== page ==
Super Bowl 50 Sure to Crush Data Use Records at Levi's Stadium

 
 
By Mike Elgan  |  Posted 2016-02-03 Print this article Print
 
 
 
 
 
 
 
Super Bowl 50


Verizon Wireless, Sprint and T-Mobile almost certainly collectively cleared a terabyte at the event. All this data was generated during a relatively low-profile, early season game.

The current record for WiFi usage at the park wasn't even a football game. Attendees of WrestleMania XXXI in April of last year used 4.5 terabytes of WiFi data.

But the Super Bowl is different in many respects. People are likely to take more pictures. The importance of the game will bring in people with better phones that take larger-size photos. The stadium has prepared for this enormous data consumption with a massive deployment of resources.

In fact, Levi's Stadium has an order of magnitude more bandwidth than the NFL mandates.

RootMetrics tested the quality and performance of network access inside the top 31 NFL stadiums, and ranked Levi's Stadium as no. 1. In fact, it's the first stadium ever to carry 40 Gbps of Internet capacity.

The stadium has a mind-blowing 400 miles of fiber and copper cable and 1,200 Aruba WiFi access points—a WiFi box for every 100 seats.

AT&T redeployed an all new DAS from JMA Wireless in preparation for the Super Bowl, both inside and outside the stadium, which the mobile carrier claims will provide 150 percent better LTE performance.

Verizon built 91 new cell sites and installed a patented antenna system so lower stadium seats get better coverage. Verizon alone says they've put together a special team of 100 technicians and engineers to manage the network in real time for the game. Other carriers will deploy similar teams.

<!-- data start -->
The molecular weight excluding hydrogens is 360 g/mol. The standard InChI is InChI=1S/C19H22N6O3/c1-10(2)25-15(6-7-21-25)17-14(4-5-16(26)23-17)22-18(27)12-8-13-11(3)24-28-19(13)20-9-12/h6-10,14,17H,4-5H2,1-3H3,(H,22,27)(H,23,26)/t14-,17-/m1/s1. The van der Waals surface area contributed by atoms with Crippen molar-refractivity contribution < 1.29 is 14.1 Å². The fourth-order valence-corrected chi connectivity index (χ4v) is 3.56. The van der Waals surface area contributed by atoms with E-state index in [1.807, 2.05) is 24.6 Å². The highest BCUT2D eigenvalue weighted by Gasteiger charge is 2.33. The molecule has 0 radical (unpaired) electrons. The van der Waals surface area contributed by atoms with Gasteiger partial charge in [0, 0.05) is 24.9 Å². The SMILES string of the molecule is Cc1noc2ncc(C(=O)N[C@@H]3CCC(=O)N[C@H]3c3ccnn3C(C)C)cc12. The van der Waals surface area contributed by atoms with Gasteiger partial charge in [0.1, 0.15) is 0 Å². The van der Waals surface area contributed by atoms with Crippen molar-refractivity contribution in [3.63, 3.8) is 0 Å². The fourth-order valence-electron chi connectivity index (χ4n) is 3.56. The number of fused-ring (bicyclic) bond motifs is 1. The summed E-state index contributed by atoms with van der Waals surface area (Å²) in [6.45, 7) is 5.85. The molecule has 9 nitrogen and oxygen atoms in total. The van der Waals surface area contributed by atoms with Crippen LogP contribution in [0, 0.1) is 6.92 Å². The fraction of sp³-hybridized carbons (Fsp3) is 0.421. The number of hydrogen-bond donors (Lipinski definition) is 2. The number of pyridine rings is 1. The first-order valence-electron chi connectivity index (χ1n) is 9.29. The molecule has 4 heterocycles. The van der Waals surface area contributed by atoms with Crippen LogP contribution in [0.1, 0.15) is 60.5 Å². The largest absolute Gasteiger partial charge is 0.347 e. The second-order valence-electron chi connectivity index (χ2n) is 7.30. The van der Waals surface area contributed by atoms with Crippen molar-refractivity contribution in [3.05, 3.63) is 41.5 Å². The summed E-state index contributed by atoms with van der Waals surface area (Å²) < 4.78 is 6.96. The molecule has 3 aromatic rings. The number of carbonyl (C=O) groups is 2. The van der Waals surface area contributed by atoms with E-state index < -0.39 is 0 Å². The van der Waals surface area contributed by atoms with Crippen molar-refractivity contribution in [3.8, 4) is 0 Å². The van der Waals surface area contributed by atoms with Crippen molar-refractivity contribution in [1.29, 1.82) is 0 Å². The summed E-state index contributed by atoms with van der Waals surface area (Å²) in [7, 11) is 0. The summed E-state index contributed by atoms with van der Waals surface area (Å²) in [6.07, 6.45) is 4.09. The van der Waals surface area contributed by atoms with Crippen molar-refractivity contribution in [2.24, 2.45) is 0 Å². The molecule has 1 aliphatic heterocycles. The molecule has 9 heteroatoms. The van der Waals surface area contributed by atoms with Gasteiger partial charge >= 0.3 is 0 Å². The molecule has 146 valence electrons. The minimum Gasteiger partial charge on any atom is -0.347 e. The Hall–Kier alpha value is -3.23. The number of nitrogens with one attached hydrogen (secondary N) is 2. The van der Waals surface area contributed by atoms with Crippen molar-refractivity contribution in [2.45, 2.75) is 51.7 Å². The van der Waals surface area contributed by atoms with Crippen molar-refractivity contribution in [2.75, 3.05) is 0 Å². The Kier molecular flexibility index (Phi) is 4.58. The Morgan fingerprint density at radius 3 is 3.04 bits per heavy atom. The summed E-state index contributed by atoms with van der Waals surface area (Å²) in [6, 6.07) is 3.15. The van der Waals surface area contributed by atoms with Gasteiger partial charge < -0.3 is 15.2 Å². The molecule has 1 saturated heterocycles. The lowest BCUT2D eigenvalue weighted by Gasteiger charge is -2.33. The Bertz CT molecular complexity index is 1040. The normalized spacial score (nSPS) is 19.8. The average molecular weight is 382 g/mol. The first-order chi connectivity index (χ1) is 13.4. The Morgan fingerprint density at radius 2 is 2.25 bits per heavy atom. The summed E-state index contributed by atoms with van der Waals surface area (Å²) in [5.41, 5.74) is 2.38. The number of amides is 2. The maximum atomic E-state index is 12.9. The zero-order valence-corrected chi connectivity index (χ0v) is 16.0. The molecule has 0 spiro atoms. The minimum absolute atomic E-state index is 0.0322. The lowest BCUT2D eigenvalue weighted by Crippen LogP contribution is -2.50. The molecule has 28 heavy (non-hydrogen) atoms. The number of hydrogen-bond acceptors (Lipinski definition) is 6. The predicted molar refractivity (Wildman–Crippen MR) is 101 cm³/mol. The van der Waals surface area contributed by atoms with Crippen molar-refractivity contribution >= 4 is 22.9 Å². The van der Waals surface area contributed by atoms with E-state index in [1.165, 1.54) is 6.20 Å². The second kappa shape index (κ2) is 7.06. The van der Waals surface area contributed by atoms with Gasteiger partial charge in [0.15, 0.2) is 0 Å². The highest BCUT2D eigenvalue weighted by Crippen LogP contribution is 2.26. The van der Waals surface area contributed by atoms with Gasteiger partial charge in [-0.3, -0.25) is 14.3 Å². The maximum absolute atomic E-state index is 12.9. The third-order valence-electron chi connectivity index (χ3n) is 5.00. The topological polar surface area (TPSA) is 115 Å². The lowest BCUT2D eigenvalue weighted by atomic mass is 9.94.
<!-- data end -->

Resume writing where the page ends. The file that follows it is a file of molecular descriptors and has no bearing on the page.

A company called DAS Group Professionals will increase the number of "neutral host" antennas from 250 to 400 and remote units from 330 to 450. These are owned by the stadium but rented out to the carriers.

The stadium has 2,400 Sony TV monitors, 600 security cameras and 370 point-of-sale terminals.

The venue also has a dedicated app, which will be heavily used for the Super Bowl. Fans can use the app to order food and have it delivered to their seats. About 2,000 Bluetooth beacons will interact with the app to give contextual information and directions to users. Best of all, the app will enable fans to watch Super Bowl commercials and instant replays.

And if anyone is confused by the apps, or by the tech features of the stadium, more than 60 tech support people, called "Ninerds," will roam the stadium to answer questions.

I believe these factors make it a certainty that the Super Bowl will shatter the data-use record for any public event anywhere ever.

There's going to be a level of sharing, posting, streaming, gaming, video watching, app using, food ordering and video-chatting unlike anything the world has ever seen.

Plus, I hear there's even going to be a football game!

But if any of this technology fails and interrupts communications or the game broadcast, it's going to make almost as much news as the final score.

 



 
 
 
 
 
 
 
 
 
 
 
 
 

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